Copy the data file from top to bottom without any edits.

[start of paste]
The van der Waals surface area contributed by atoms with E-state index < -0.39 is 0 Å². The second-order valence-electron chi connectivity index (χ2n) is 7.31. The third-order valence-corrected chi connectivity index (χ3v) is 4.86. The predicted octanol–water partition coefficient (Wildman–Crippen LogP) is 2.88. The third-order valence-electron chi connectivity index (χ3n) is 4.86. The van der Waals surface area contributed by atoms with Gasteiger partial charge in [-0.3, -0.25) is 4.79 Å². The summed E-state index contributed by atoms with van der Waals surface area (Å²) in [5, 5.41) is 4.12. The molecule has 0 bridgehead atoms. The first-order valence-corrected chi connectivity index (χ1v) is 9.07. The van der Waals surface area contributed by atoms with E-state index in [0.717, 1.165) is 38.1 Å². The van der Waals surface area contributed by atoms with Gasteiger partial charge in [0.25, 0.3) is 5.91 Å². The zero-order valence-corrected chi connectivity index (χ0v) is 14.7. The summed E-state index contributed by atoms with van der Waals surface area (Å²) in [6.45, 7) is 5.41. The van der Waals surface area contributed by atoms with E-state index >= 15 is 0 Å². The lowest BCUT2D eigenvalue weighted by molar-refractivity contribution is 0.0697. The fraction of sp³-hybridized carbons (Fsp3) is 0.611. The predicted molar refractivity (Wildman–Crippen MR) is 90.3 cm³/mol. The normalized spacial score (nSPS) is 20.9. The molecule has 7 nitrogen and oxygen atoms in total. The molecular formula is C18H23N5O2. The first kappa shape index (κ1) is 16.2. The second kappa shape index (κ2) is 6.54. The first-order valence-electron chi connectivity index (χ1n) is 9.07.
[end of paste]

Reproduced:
The van der Waals surface area contributed by atoms with E-state index < -0.39 is 0 Å². The second-order valence-electron chi connectivity index (χ2n) is 7.31. The third-order valence-corrected chi connectivity index (χ3v) is 4.86. The predicted octanol–water partition coefficient (Wildman–Crippen LogP) is 2.88. The third-order valence-electron chi connectivity index (χ3n) is 4.86. The van der Waals surface area contributed by atoms with Gasteiger partial charge in [-0.3, -0.25) is 4.79 Å². The summed E-state index contributed by atoms with van der Waals surface area (Å²) in [5, 5.41) is 4.12. The molecule has 0 bridgehead atoms. The first-order valence-corrected chi connectivity index (χ1v) is 9.07. The van der Waals surface area contributed by atoms with E-state index in [0.717, 1.165) is 38.1 Å². The van der Waals surface area contributed by atoms with Gasteiger partial charge in [0.25, 0.3) is 5.91 Å². The zero-order valence-corrected chi connectivity index (χ0v) is 14.7. The summed E-state index contributed by atoms with van der Waals surface area (Å²) in [6.45, 7) is 5.41. The van der Waals surface area contributed by atoms with E-state index >= 15 is 0 Å². The lowest BCUT2D eigenvalue weighted by molar-refractivity contribution is 0.0697. The fraction of sp³-hybridized carbons (Fsp3) is 0.611. The predicted molar refractivity (Wildman–Crippen MR) is 90.3 cm³/mol. The normalized spacial score (nSPS) is 20.9. The molecule has 7 nitrogen and oxygen atoms in total. The molecular formula is C18H23N5O2. The first kappa shape index (κ1) is 16.2. The second kappa shape index (κ2) is 6.54. The first-order valence-electron chi connectivity index (χ1n) is 9.07.